The phrase that caught my attention this Epiphany, thus making it an epiphany for me, is the last phrase of verse 3: and all Jerusalem with him. Why would all of Jerusalem be troubled by the news that a king, perhaps the long-awaited Messiah, was born in Bethlehem of Judea as Isaiah foretold? One way to make sense of this is to think about how few Christians either think about and/or look forward to Christ's return in glory, however that might happen (i.e., cataclysm vs. continuity). This thought took me back to something I included in my homily for Midnight Mass: the Incarnation of the Son of God, the Second Person of the Most Holy Trinity "is so earth-shattering that it enacts something akin to the psychoanalytic concept of trauma" on the world.1
If his birth in the cave in Bethlehem had this effect, how much more "traumatic" will be his return "in glory," which will be his final and undeniable Epiphany? Try as we might, Christians can't escape eschatology nor should we want to. In other words, like "all Jerusalem" we, too, are often "greatly troubled" at the prospect of Christ' arrival.
Looking at this phrase more exegetically (if I may employ an awkward adverb), it is pretty certain that St. Matthew's Gospel was written in the midst of and for a Jewish Christian community (a Christian synagogue), albeit one that was beginning to receive more and more Gentiles. Receiving more Gentiles certainly makes the pericope that is our Gospel reading each year for Epiphany (i.e., Matt. 2:1-12) very important. It is important because it explains to the Jewish Christians of Matthew's communities how these Gentile converts fit into God's plan of salvation through Christ.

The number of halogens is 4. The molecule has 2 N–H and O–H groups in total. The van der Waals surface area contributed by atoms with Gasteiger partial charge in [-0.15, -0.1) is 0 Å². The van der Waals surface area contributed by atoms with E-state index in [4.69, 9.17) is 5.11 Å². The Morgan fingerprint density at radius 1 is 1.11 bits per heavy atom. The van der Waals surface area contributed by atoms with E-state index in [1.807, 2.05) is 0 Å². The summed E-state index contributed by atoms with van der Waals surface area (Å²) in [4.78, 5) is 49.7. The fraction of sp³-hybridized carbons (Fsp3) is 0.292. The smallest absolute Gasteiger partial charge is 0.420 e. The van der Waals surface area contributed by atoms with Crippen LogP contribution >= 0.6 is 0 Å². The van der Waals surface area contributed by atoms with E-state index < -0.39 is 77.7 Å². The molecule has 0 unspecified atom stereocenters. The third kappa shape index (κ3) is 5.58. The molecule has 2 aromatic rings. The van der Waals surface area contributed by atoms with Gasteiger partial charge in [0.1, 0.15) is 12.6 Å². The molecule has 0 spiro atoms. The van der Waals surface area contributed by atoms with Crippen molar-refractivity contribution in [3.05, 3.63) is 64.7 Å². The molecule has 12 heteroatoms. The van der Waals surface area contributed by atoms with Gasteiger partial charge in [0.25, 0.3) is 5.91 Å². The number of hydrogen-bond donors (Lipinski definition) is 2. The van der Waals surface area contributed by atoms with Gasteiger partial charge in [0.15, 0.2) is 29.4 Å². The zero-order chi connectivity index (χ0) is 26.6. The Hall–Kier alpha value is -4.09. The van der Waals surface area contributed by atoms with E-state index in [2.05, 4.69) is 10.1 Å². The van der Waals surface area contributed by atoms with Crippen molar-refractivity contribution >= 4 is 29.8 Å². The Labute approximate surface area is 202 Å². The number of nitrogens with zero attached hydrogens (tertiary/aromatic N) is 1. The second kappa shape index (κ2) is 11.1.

According to the Dominican New Testament scholar Benedict Viviano, the magi "were a caste of wise men, variously associated with interpretation of dreams, Zorastrianism, astrology, and magic."2 Later, the magi became kings and later still their number was fixed at 3, which is likely arrived by their three gifts. In the Western Church, Viviano noted, the three kings "were named: Caspar, Balthasar, and Melchior, and Caspar became black."3 The three magi turned into "representatives of the Gentile world in all its racial diversity..."4
It was Raymond Brown who noted that "all Jerusalem," along with Herod and including the scribes and the chief priests, being so troubled by the news of the birth of the "king of the Jews" that they sought to take Jesus's life are an anticipation of "Pilate, 'all the people,' the chief priests, and the elders of Matt's passion narrative."5 Brown made the key point: "In both instances God frustrates the plans of these hostile adversaries (through Jesus' return Egypt, and through the resurrection)."6
What's the point? I think it is something like being determined not be God's hostile adversary and to cooperate in ushering in God's reign. How do you cooperate with instead of oppose God? The answer to this is very clear in St. Matthew's Gospel: "You shall love the Lord, your God, with all your heart, with all your soul, and with all your mind. This is the greatest and the first commandment. The second is like it: You shall love your neighbor as yourself. The whole law and the prophets depend on these two commandments.7 Until his return, it is by loving our neighbor (our neighbor being anyone we encounter who needs our help) through selfless acts of service that we reveal Christ to the nations.
1 Creston Davis, John Milbank, Slavoj Žižek, Paul’s New Moment: Continental Philosophy and the Future of Christian Theology (Grand Rapids: Brazos Press), 7.↩
2 Benedict T. Viviano, O.P., "The Gospel According to Matthew," in The New Jerome Biblical Commentary (Englewood Cliffs: Prentice Hall), 635.↩
5 Raymond E. Brown, O.P., An Introduction to the New Testament (New York: Doubleday), 176.↩
7 Matthew 22:37-40.↩